Cigarettes and Ceramics


Cigarettes and Ceramics

jugs-278620_640On my way home from work tonight, I decided to stop by the assisted living facility to see Dad. They eat supper at around 5:00, and he's usually sound asleep by 6:30, so I wasn't quite sure what I might find by arriving at 6:10. Dad was in his apartment, with the lights off, sitting on the edge of his bed, staring at his feet. When I cheerfully called out to him, he jolted and responded with an enthusiastic and alert greeting, "Hey baby girl! I was just thinking about you!" Good, he's coherent and happy tonight. Or so I thought.

I turned on the lights and immediately noticed a clear trash bag full of bath items on top of the dresser, and a large package of adult diapers in the middle of the floor. That's odd. He doesn't use those. I decide to not say anything and just see where the conversation goes, and I plopped down in the recliner across from his bed.

Not two minutes into the conversation, I know he's not having a good night. The conversation twists and turns, but the primary theme is his concern that the facility is about to go out of business. Well, more specifically, he's concerned the "restaurant" is about to go out of business. Here we go again. Since he moved in 3 weeks ago, he's been convinced that the dining hall is a stand-alone restaurant. It's a fairly large room, with three times as many tables & chairs as there are residents. The facility hosts monthly family dinners and other events, and are fortunate to have enough seating space to hold a lot of guests. On a typical day, the majority of the tables & chairs are not used, leading Dad to believe that the "restaurant" is not bringing in much business, and therefore must not be profitable. Evidently tonight toward the end of dinner he overheard one of the kitchen staff say "It looks like we are almost done here," and another replied "Yep, I think it's about time to close it down." Although I'm confident they were talking about how it appeared that all of the residents had come to dinner and had received meals, so they could start shutting down the kitchen for the evening, Dad interpreted this as more proof that the "restaurant" is going out of business. And since there's nowhere else to eat in the facility, he was worried that he wasn't going to have anything to eat!

He went on to say that since the place is probably going to shut down, he had started packing his stuff, just in case they shut it down in the middle of the night and he needs to leave quickly. Ah, that explains the bag full of bath items. He then went on to say that he found the bag of adult diapers in a hallway closet, and was trying to figure out how he might use them to pack up his clothes but he didn't have any safety pins or anything so was afraid that his socks might fall out of the diaper if he couldn't secure it somehow.

He then asked me if he had a car at the facility. He remembered that he had two at his house back in Illinois, but he couldn't remember how I got him to Texas and if he had a car here. I cheerfully reminded him that we flew on an airplane, and that I drove him from the airport to his new apartment in my car. I reminded him that he does not have a car in Texas, and that the facility won't allow the residents to have cars. He said, "That's a shame, because sometimes it would be nice to be able to just drive down to the corner store to buy a pack of cigarettes and some ceramics."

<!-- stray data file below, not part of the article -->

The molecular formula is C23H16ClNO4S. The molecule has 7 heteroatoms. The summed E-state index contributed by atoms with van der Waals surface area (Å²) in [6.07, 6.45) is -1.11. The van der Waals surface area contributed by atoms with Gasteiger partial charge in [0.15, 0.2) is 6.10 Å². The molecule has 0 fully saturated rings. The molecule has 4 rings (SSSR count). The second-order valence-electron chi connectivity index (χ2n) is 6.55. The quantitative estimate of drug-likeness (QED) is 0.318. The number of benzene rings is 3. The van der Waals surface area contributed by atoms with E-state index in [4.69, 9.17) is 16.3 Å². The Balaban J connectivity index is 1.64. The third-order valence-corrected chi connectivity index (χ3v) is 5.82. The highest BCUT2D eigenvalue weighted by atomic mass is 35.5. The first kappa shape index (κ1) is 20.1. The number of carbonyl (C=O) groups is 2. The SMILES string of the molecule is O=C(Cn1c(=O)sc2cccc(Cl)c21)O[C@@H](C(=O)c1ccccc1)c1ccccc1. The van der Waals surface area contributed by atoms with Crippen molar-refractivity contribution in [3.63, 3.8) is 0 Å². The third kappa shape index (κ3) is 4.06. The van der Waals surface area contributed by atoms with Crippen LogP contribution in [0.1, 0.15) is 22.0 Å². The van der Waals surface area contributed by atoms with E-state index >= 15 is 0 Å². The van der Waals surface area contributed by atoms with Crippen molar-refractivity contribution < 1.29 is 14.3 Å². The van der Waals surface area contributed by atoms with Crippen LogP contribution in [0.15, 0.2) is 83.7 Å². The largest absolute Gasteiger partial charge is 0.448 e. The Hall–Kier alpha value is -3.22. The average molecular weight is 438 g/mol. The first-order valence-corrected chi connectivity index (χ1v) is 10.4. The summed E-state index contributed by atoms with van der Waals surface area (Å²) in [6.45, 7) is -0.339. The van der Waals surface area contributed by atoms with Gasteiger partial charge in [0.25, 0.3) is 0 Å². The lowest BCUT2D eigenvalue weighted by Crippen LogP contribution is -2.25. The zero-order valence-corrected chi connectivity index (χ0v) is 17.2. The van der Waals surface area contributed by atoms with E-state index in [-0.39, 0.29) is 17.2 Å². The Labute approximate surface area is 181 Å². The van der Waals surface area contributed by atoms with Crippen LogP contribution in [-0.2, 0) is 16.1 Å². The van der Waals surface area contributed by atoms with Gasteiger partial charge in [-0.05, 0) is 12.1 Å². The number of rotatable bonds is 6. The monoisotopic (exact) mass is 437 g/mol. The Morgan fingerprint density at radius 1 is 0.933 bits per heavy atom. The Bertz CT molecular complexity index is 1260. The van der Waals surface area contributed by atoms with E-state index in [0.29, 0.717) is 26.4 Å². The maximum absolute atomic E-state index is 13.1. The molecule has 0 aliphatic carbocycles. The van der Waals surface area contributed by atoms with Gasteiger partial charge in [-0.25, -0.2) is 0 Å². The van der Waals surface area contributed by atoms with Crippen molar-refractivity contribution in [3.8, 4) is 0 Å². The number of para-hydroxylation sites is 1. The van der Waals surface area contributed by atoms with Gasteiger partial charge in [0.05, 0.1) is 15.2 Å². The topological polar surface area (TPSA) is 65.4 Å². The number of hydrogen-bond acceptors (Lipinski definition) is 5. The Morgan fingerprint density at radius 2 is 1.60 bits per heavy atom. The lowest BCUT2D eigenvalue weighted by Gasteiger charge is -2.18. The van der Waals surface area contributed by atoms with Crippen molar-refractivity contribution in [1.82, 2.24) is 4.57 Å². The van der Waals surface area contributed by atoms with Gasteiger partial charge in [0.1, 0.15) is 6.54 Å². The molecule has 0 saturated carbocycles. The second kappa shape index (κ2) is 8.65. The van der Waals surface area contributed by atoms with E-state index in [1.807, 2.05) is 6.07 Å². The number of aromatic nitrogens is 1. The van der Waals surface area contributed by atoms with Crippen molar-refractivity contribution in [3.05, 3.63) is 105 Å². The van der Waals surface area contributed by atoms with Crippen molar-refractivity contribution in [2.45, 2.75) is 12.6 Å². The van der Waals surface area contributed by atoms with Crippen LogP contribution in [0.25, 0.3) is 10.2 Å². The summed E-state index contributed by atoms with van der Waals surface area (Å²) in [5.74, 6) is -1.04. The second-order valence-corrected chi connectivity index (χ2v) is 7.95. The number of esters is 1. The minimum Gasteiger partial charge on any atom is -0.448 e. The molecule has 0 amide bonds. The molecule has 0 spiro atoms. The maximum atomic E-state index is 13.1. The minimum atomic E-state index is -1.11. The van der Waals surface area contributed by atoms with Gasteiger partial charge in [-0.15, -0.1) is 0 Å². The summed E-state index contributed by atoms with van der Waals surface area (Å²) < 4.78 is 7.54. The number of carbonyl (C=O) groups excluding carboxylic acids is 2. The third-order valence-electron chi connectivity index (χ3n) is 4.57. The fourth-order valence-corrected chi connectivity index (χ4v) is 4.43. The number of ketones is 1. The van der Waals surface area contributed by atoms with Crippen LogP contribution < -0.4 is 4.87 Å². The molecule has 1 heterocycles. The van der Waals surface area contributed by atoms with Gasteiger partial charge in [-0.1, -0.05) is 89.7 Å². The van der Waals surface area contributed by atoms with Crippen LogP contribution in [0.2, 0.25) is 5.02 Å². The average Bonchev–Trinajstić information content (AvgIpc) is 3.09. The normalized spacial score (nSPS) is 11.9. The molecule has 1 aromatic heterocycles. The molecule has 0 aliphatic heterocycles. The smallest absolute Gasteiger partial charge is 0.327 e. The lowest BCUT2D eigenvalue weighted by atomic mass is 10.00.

It's at moments like this when you suddenly feel like you are floating above your body, looking down into the room, wondering if this is actually happening. I crossed my legs and sort of kicked my left ankle with my right heel, just to make sure I really was awake. Unfortunately, I was.

I calmly attempt to reassure Dad that a) the "restaurant" and the facility are NOT going out of business, and b) if it were to go out of business, we would get plenty of notice and I would be there to help him move, and c), if and when he ever needs to move, I will bring a couple of big suitcases and some boxes for him to pack all of his stuff in. That seemed to satisfy him, and he sat in silence, staring at his feet.

I went over to the bed and sat down next to Dad, gave him a hug and a kiss on the cheek, told him I love him and that I'm glad he's here, living closer to me. I rubbed his back as he sat there shaking his head, and he finally said "I don't want to be a burden to you." I told him he is NOT a burden, and would never be a burden. And I told him again that I'm glad he's here and that we have this time together.

Driving home, I kept coming back to "cigarettes and ceramics." I am both horrified and fascinated by this experience. I envision the short-circuits that are occurring in his brain, and wonder and worry about what is causing it. How long has he been like this? Is this the aftermath of his recent illness? Is it caused by the stress of the move to Texas? Is the facility managing his medications incorrectly, or is he having some type of adverse reaction to some of the medication he is on? (Yes, I'm calling the facility nurse and his doctor tomorrow!) Or, is this just the natural progression that is to be? I guess time will tell.